Finding roots for a Lie algebra g, wrt toral subalgebra h

I'm trying to find the root space decomposition of a lie algebra wrt a toral subalgebra h. Both a matrix lie algebras. I'm confused about how do I find the linear forms $\lambda \in \mathfrak{h}^*$ on $\mathfrak{h}$.

$\mathfrak{g}_{\lambda } {\text{:=} \{ X\in \mathfrak{g}|\text{ad}_H(X).=\lambda (H)X \forall H\in \mathfrak{h} \} }$

So the above formula for the root space is simple enough, but how do I find all the $\lambda$ such that $\mathfrak{g}_{\lambda }$ is nonzero?

In my example, $\mathfrak{h}= \{ \left( \begin{array}{cccc} 0 & u & 0 & 0 \\ -u & 0 & 0 & 0 \\ 0 & 0 & 0 & v \\ 0 & 0 & -v & 0 \end{array} \right) | u,v \in \mathbb{C} \}$ and $\mathfrak{g} = \mathfrak{so_4}\mathbb{C}$ but I'm looking for more general help on how to find all the elements of $\mathfrak{h}^*$ that give nonzero root spaces.

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1 Answer

I'm not sure if there's a better way, but one way is to write a basis of $\mathfrak{g}$ and a basis ${ h_1, h_2}$for $\mathfrak{h}$ and then create the matrix for each $Ad_{h_i}$ in the basis of $\mathfrak{g}$.

Then, one solves the usual eigenvalue problem for both of the $Ad_{h_i}$. Since $Ad_{h_1}$ and $Ad_{h_2}$ commute, you will end up finding they have a common eigenspaces. Then, reading off the eigenvalues for the common eigenspaces and using linearity gives the $\lambda$ functionals.

I don't have my copy of Fulton and Harris's Representation Theory book handy, but they might even work this out as an example. At the very least, they'd work out some example, which may give you better tools to work with than the one I've described.

Edit

Here is a start on working it out. Let $h_1 = E_{12}$, the matrix with a 1 in the $1,2$ slot an a zero else. Let $h_2 = E_{34}$.

Consider the matrix $X = \begin{bmatrix} 0 & 0 & a & b \\ 0 & 0 & c & d \\ -a & -b & 0 & 0 \\ -b & -d & 0 & 0 \end{bmatrix}$ in $\mathfrak{g}$. (I've set the entries corresponding to $\mathfrak{h}$ equal to 0 because we know what $Ad_{h_i}$ does to those). To simplify notation, I'll only describe the top right 2 x 2 block at all times. The top left and bottom right 2 x 2 blocks are always 0s, while the bottom left 2 x 2 block is always whatever is necessary to guarantee I'm looking at an element of $\mathfrak{g}$.

Computing, one finds $$Ad_{h_1}X = \begin{bmatrix} c & d \\ -a & -b\end{bmatrix}$$ (meaning, by the above convention, that the bottom left is what it needs to be to make $Ad_{h_1}X$ antisymmetric and the top left and bottom right are both 0s).

In order for $X$ to be an eigenvector of $Ad_{h_i}$ with eigenvalue $\eta$, we must have \begin{align} c &=& \eta a \\ d &=& \eta b\\ -a &=& \eta c\\ -b &=& \eta d\end{align} simultaneously holding.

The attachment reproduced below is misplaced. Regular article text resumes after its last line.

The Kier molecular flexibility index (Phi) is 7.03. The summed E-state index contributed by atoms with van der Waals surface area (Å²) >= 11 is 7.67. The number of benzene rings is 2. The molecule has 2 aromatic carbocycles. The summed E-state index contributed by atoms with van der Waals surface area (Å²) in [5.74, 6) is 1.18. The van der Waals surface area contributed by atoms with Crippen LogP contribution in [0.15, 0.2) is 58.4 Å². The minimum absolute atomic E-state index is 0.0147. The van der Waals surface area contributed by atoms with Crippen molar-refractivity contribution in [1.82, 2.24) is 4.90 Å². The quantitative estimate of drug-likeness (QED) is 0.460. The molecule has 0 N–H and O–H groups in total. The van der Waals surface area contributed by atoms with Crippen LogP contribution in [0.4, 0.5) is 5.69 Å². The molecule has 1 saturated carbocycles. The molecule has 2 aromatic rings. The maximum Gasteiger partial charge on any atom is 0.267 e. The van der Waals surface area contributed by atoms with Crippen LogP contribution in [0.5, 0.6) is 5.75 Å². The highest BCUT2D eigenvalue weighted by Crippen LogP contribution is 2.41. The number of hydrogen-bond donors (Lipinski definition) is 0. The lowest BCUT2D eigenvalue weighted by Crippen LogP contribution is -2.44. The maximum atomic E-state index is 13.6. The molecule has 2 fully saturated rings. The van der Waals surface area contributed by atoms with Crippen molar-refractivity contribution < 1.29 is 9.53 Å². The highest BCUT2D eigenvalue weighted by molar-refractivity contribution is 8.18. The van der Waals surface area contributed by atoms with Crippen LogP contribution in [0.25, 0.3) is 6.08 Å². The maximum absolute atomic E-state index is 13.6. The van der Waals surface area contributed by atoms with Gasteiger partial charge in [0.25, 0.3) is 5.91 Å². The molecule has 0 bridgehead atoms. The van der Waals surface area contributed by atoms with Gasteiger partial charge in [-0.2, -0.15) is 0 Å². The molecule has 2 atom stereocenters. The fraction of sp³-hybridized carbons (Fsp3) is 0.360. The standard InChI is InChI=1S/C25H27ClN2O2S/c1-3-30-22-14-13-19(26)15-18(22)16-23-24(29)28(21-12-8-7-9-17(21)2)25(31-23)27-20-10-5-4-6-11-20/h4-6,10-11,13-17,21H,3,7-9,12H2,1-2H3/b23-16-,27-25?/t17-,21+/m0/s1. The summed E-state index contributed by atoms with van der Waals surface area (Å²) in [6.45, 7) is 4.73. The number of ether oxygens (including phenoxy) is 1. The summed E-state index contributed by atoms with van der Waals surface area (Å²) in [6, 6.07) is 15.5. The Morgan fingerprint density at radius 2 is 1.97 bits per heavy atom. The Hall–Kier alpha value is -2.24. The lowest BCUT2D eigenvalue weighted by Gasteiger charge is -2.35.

This implies that $\eta = \pm i$. When $\eta = i$, the eigenvectors are $\begin{bmatrix} 1 & 0 \\ i & 0\end{bmatrix}$ and $\begin{bmatrix} 0 & 1 \\ 0 & i \end{bmatrix}$. Let $V = E_i$ be the eigenspace to $Ad_{h_1}$ corresponding to the eigenvalue $i$ (so $V$ is just the span of these two $X$s).

I claim that $Ad_{h_2}:V\rightarrow V$. In fact, this is general: if $A$ and $B$ commute, then $B$ maps any eigenvector of $A$ to a new eigenvector of $A$ with the same eigenvalue. For, if $Ax = \lambda x$, then $ABx = BAx = B\lambda x = \lambda B x$.

We now wish to find eigenvalues of $Ad_{h_2}|_V$.

Let $Y = \begin{bmatrix} a & b \\ ai & bi\end{bmatrix}$ be an arbitrary element of $V$. Then $Ad_{h_2}Y = \begin{bmatrix} b & -a\\ bi & - ai\end{bmatrix}$.

We see that $Y$ is an eigenvector of $Ad_{h_2}$ with eigenvalue $\mu$ iff \begin{align} b &=& \mu a \\ -a &=& \mu b\\ bi &=& \mu a i \\ -ai &=& \mu bi\end{align}

Again, this implies that $\mu = \pm i$. Choosing $\mu = i$, we see that $Y = \begin{bmatrix} 1 & i \\ i & -1\end{bmatrix}$ is both in $V$ and is an eigenvector for $Ad_{h_2}$.

This implies that $span\{Y\}$ is an eigenspace for both $Ad_{h_1}$ and $Ad_{h_2}$, both with eigenvalue $i$. Thus, if $\lambda(h_1) = \lambda(h_2) = i$ and we extend $\lambda$ to all of $\mathfrak{h}$ by linearity, then $Y\in \mathfrak{g}_\lambda$.

From here, you find the other 3 eigenspaces by considering the cases $\eta = \pm i$ and $\mu = \pm i$ separately. (I've just done the case where we choose plus signs for both).

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Okay by letting – Zeophlite Feb 14 '11 at 16:28
@Jason, Okay by letting h1 = {u=1,v=0} and h2 = {u=0, v=1}, then taking ad_hi of a generic element of g I get two matrices. They both have the same eigenvalues, $\pm \frac{\sqrt{-b^2-c^2-d^2-e^2\pm \sqrt{\left((c+d)^2+(b-e)^2\right) \left((c-d)^2+(b+e)^2\right)}}}{\sqrt{2}}$ , with a,b,c,d,e,f the entries in my matrix for g. What do you mean by reading them off and using linearity to get the lambda functionals – Zeophlite Feb 14 '11 at 16:35
You still need to split things into eigenspaces. This should lead to writing $\mathfrak{g}$ as a direct sum of vector spaces, each of which is an eigenspace for both $Ad_{h_1}$ and $Ad_{h_2}$. – Jason DeVito Feb 14 '11 at 18:02
Then, if, say $v\in E$ where $E$ is an eigenspace, you'd have $Ad_{h_i}v = \lambda_i v$ for some $\lambda_i$. This gives $\lambda:\mathfrak{h}\rightarrow \mathbb{C}$ where $\lambda(h_i) = \lambda_i$, and then you extend by linearity. – Jason DeVito Feb 14 '11 at 18:03
@Jason, But I have 4 different eigenvalues and only two basis elements for h – Zeophlite Feb 14 '11 at 21:03